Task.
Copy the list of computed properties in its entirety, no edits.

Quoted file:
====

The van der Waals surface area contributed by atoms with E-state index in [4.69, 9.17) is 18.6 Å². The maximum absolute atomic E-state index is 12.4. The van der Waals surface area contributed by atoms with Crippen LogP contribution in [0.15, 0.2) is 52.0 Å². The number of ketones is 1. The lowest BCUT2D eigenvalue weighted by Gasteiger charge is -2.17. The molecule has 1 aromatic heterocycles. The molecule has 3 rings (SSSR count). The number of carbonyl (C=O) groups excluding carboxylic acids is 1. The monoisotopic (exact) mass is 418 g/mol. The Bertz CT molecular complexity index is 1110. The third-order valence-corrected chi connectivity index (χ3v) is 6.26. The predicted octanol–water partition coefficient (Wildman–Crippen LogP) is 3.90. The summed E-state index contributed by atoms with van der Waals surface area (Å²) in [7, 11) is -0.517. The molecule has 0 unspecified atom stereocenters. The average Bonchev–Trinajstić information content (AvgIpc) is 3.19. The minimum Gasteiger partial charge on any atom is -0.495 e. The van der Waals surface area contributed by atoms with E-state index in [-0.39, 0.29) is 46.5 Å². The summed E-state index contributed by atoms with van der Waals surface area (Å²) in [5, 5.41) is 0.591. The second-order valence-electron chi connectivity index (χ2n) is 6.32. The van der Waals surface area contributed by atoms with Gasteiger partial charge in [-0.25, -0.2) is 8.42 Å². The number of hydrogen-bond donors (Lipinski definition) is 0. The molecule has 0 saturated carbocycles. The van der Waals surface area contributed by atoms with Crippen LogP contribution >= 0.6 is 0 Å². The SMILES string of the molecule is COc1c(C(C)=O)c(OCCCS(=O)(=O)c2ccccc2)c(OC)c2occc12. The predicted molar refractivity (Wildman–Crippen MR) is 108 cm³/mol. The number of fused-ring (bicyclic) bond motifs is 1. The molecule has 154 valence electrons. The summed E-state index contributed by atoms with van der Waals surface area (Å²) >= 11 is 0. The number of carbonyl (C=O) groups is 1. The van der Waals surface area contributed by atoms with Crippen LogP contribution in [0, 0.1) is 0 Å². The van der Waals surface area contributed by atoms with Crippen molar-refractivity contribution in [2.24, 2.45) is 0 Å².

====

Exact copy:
The van der Waals surface area contributed by atoms with E-state index in [4.69, 9.17) is 18.6 Å². The maximum absolute atomic E-state index is 12.4. The van der Waals surface area contributed by atoms with Crippen LogP contribution in [0.15, 0.2) is 52.0 Å². The number of ketones is 1. The lowest BCUT2D eigenvalue weighted by Gasteiger charge is -2.17. The molecule has 1 aromatic heterocycles. The molecule has 3 rings (SSSR count). The number of carbonyl (C=O) groups excluding carboxylic acids is 1. The monoisotopic (exact) mass is 418 g/mol. The Bertz CT molecular complexity index is 1110. The third-order valence-corrected chi connectivity index (χ3v) is 6.26. The predicted octanol–water partition coefficient (Wildman–Crippen LogP) is 3.90. The summed E-state index contributed by atoms with van der Waals surface area (Å²) in [7, 11) is -0.517. The molecule has 0 unspecified atom stereocenters. The average Bonchev–Trinajstić information content (AvgIpc) is 3.19. The minimum Gasteiger partial charge on any atom is -0.495 e. The van der Waals surface area contributed by atoms with E-state index in [-0.39, 0.29) is 46.5 Å². The summed E-state index contributed by atoms with van der Waals surface area (Å²) in [5, 5.41) is 0.591. The second-order valence-electron chi connectivity index (χ2n) is 6.32. The van der Waals surface area contributed by atoms with Gasteiger partial charge in [-0.25, -0.2) is 8.42 Å². The number of hydrogen-bond donors (Lipinski definition) is 0. The molecule has 0 saturated carbocycles. The van der Waals surface area contributed by atoms with Crippen LogP contribution >= 0.6 is 0 Å². The SMILES string of the molecule is COc1c(C(C)=O)c(OCCCS(=O)(=O)c2ccccc2)c(OC)c2occc12. The predicted molar refractivity (Wildman–Crippen MR) is 108 cm³/mol. The number of fused-ring (bicyclic) bond motifs is 1. The molecule has 154 valence electrons. The summed E-state index contributed by atoms with van der Waals surface area (Å²) >= 11 is 0. The number of carbonyl (C=O) groups is 1. The van der Waals surface area contributed by atoms with Crippen LogP contribution in [0, 0.1) is 0 Å². The van der Waals surface area contributed by atoms with Crippen molar-refractivity contribution in [2.24, 2.45) is 0 Å².